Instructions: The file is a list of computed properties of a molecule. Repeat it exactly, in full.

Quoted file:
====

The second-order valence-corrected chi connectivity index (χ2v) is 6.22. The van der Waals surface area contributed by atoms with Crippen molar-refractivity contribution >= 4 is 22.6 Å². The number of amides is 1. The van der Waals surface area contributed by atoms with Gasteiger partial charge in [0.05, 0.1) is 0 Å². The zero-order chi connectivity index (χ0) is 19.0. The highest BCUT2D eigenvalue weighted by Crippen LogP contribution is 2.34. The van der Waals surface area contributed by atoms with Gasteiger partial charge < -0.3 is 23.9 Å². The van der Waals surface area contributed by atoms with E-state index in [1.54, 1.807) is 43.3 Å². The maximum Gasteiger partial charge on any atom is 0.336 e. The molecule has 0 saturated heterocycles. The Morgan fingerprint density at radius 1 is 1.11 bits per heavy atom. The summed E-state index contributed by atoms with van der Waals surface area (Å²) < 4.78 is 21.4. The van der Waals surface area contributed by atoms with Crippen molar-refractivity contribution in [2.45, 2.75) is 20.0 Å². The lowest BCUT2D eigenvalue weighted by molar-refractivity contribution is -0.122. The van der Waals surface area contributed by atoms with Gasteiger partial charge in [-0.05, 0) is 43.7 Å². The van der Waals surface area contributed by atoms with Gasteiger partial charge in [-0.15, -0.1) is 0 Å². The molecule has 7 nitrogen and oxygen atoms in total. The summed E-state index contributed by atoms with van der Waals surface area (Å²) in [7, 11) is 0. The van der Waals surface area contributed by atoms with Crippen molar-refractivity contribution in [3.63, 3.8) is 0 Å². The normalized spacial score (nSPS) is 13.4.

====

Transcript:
The second-order valence-corrected chi connectivity index (χ2v) is 6.22. The van der Waals surface area contributed by atoms with Crippen molar-refractivity contribution >= 4 is 22.6 Å². The number of amides is 1. The van der Waals surface area contributed by atoms with Gasteiger partial charge in [0.05, 0.1) is 0 Å². The zero-order chi connectivity index (χ0) is 19.0. The highest BCUT2D eigenvalue weighted by Crippen LogP contribution is 2.34. The van der Waals surface area contributed by atoms with Gasteiger partial charge < -0.3 is 23.9 Å². The van der Waals surface area contributed by atoms with E-state index in [1.54, 1.807) is 43.3 Å². The maximum Gasteiger partial charge on any atom is 0.336 e. The molecule has 0 saturated heterocycles. The Morgan fingerprint density at radius 1 is 1.11 bits per heavy atom. The summed E-state index contributed by atoms with van der Waals surface area (Å²) < 4.78 is 21.4. The van der Waals surface area contributed by atoms with Crippen molar-refractivity contribution in [2.45, 2.75) is 20.0 Å². The lowest BCUT2D eigenvalue weighted by molar-refractivity contribution is -0.122. The van der Waals surface area contributed by atoms with Gasteiger partial charge in [-0.05, 0) is 43.7 Å². The van der Waals surface area contributed by atoms with Gasteiger partial charge in [-0.15, -0.1) is 0 Å². The molecule has 7 nitrogen and oxygen atoms in total. The summed E-state index contributed by atoms with van der Waals surface area (Å²) in [7, 11) is 0. The van der Waals surface area contributed by atoms with Crippen molar-refractivity contribution in [3.63, 3.8) is 0 Å². The normalized spacial score (nSPS) is 13.4.